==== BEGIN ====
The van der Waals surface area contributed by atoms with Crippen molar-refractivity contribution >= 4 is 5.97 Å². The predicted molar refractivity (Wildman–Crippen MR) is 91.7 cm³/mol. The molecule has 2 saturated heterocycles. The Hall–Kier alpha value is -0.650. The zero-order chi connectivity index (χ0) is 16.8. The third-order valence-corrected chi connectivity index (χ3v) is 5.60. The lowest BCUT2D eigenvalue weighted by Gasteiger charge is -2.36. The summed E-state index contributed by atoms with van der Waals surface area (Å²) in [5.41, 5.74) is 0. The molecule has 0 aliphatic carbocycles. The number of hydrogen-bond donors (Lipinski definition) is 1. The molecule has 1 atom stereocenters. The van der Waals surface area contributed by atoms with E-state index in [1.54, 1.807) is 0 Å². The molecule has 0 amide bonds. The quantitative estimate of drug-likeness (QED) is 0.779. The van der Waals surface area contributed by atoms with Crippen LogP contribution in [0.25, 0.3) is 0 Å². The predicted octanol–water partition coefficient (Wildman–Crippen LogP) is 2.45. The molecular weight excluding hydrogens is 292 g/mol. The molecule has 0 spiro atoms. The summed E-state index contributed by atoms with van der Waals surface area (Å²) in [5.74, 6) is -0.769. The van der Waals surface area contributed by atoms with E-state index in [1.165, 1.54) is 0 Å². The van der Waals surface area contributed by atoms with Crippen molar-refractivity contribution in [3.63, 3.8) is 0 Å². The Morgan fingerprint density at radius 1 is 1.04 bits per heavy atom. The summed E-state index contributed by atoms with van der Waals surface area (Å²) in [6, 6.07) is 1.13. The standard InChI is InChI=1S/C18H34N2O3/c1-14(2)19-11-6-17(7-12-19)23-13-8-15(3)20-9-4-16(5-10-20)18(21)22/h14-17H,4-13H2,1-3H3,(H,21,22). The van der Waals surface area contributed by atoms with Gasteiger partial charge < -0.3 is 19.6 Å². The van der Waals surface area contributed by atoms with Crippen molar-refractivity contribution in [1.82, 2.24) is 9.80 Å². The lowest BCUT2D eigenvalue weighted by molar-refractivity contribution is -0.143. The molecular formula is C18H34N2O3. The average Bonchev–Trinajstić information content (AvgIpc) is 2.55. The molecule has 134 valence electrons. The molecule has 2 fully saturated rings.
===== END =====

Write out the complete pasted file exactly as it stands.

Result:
The van der Waals surface area contributed by atoms with Crippen molar-refractivity contribution >= 4 is 5.97 Å². The predicted molar refractivity (Wildman–Crippen MR) is 91.7 cm³/mol. The molecule has 2 saturated heterocycles. The Hall–Kier alpha value is -0.650. The zero-order chi connectivity index (χ0) is 16.8. The third-order valence-corrected chi connectivity index (χ3v) is 5.60. The lowest BCUT2D eigenvalue weighted by Gasteiger charge is -2.36. The summed E-state index contributed by atoms with van der Waals surface area (Å²) in [5.41, 5.74) is 0. The molecule has 0 aliphatic carbocycles. The number of hydrogen-bond donors (Lipinski definition) is 1. The molecule has 1 atom stereocenters. The van der Waals surface area contributed by atoms with E-state index in [1.54, 1.807) is 0 Å². The molecule has 0 amide bonds. The quantitative estimate of drug-likeness (QED) is 0.779. The van der Waals surface area contributed by atoms with Crippen LogP contribution in [0.25, 0.3) is 0 Å². The predicted octanol–water partition coefficient (Wildman–Crippen LogP) is 2.45. The molecular weight excluding hydrogens is 292 g/mol. The molecule has 0 spiro atoms. The summed E-state index contributed by atoms with van der Waals surface area (Å²) in [5.74, 6) is -0.769. The van der Waals surface area contributed by atoms with E-state index in [1.165, 1.54) is 0 Å². The van der Waals surface area contributed by atoms with Crippen molar-refractivity contribution in [3.63, 3.8) is 0 Å². The Morgan fingerprint density at radius 1 is 1.04 bits per heavy atom. The summed E-state index contributed by atoms with van der Waals surface area (Å²) in [6, 6.07) is 1.13. The standard InChI is InChI=1S/C18H34N2O3/c1-14(2)19-11-6-17(7-12-19)23-13-8-15(3)20-9-4-16(5-10-20)18(21)22/h14-17H,4-13H2,1-3H3,(H,21,22). The van der Waals surface area contributed by atoms with Gasteiger partial charge < -0.3 is 19.6 Å². The van der Waals surface area contributed by atoms with Crippen molar-refractivity contribution in [1.82, 2.24) is 9.80 Å². The lowest BCUT2D eigenvalue weighted by molar-refractivity contribution is -0.143. The molecular formula is C18H34N2O3. The average Bonchev–Trinajstić information content (AvgIpc) is 2.55. The molecule has 134 valence electrons. The molecule has 2 fully saturated rings.